EU cookie regulations: Advice for firms in the US and other countries

Expert Alan Calder responds to a reader’s question: Must companies outside the EU change their websites to comply with EU cookie regulations?

I know UK companies will need to comply with the EU cookie regulations starting in May, 2012.  But do these new regulations extend to US companies and companies in other countries that are service providers for customers in the UK?

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In order to answer this question, it is first necessary to understand how EU directives become enforceable.

EU directives do not, in themselves, have the direct force of law. In order to become enforceable, an EU directive must first be transposed into law in each EU member state. (Member states are the 27 countries of the EU, such as the UK, France, Poland, etc.) As soon as one member state has enacted a law that includes some or all of the provisions of an EU directive, that directive becomes enforceable – but only to the extent that it is enacted by the member state, only by the member state that has enacted it, and only within the jurisdiction of that member state. While EU directives are, in theory, transposed into law in every member state without amendment, the reality is that different states may strengthen, or sometimes weaken, specific provisions of individual directives.

Therefore, the answer to this question is that enforcement depends on the implementation status of the law in each EU member state, as well as the enforcement objectives of the regulatory body in that state. The jurisdiction of EU member states extends primarily to their own citizens, whether private, public or corporate, and only covers non-citizens under specific circumstances, such as when they are alleged to have committed a crime, or when they have voluntarily made themselves subject to the state’s jurisdiction by, for example, visiting the country concerned.

In the EU member states that completely transpose the cookie law, it will apply to all entities that are within that state’s jurisdiction, irrespective of where in the world those entities’ websites might be based. The cookie law will not apply to entities that are physically and legally located outside the jurisdiction of that EU member state, irrespective of whether that organisation is providing services to customers in the UK or elsewhere within the EU.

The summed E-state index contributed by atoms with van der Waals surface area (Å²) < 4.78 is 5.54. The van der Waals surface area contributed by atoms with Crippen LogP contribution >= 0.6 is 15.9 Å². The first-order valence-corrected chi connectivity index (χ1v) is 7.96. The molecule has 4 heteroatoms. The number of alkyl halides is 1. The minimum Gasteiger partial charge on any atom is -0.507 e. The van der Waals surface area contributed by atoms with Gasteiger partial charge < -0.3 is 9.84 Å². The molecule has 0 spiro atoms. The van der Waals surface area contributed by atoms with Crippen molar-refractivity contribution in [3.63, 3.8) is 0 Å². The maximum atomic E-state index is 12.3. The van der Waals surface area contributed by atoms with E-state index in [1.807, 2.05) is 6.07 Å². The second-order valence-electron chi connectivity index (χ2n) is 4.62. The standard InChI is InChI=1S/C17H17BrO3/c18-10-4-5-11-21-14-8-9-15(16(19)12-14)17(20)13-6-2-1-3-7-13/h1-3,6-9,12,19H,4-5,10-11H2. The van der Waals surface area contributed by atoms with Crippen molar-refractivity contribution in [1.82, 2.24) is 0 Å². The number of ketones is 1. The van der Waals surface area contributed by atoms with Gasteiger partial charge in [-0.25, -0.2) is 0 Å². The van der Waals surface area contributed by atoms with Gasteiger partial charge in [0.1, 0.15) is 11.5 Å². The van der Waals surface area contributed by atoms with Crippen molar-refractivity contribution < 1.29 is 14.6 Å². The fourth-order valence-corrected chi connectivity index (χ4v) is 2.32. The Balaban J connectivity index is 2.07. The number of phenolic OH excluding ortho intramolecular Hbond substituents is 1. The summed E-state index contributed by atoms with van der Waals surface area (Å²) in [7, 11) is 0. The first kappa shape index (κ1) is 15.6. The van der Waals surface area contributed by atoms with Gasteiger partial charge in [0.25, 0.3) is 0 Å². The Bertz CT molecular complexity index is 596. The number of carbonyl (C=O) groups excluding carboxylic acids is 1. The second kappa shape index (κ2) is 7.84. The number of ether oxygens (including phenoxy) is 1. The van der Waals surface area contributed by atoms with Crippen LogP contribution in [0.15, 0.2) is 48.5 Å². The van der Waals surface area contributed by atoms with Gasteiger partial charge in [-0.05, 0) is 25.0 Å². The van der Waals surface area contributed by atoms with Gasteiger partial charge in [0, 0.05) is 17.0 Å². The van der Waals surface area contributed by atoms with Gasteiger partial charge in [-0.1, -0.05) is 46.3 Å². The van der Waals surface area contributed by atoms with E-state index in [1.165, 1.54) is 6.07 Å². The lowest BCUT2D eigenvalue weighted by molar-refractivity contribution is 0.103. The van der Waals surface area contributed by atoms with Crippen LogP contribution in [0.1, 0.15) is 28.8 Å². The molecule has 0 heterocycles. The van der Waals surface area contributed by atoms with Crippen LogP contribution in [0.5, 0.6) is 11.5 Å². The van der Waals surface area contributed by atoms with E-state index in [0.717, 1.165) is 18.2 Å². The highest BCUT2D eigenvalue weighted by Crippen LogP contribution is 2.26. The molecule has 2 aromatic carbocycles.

Guide to EU cookie compliance

This article is part of the EU cookie compliance guide which contains news and advice for organisations in Europe and around the world for complying with the cookie law.

This does present an apparent anomaly: A website operator based in the UK may have to ensure its website serving a US audience is compliant with the EU cookies legislation, but my understanding is a website operator based in the US, which is specifically targeting a UK or EU audience, would not have to comply.

It is possible that a US-owned and operated website that does not comply with EU cookies law but which attempts to solicit EU customers might fall foul of another provision of the directive, which forbids solicitation by email of visitors to non-compliant websites.

It should be noted that regulatory enforcement differs from state to state. Germany enforces its Data Protection Act more stringently than the UK does. With the PECR cookies regulations, it currently appears the UK is the vanguard across the EU of requiring compliance. Most other EU countries are doing little or less about enforcing cookie compliance.

The sensible approach, therefore, for website operators in the US and other countries outside the EU that target EU customers is to take their own legal advice and to keep that advice under review as implementation of the directive progresses.

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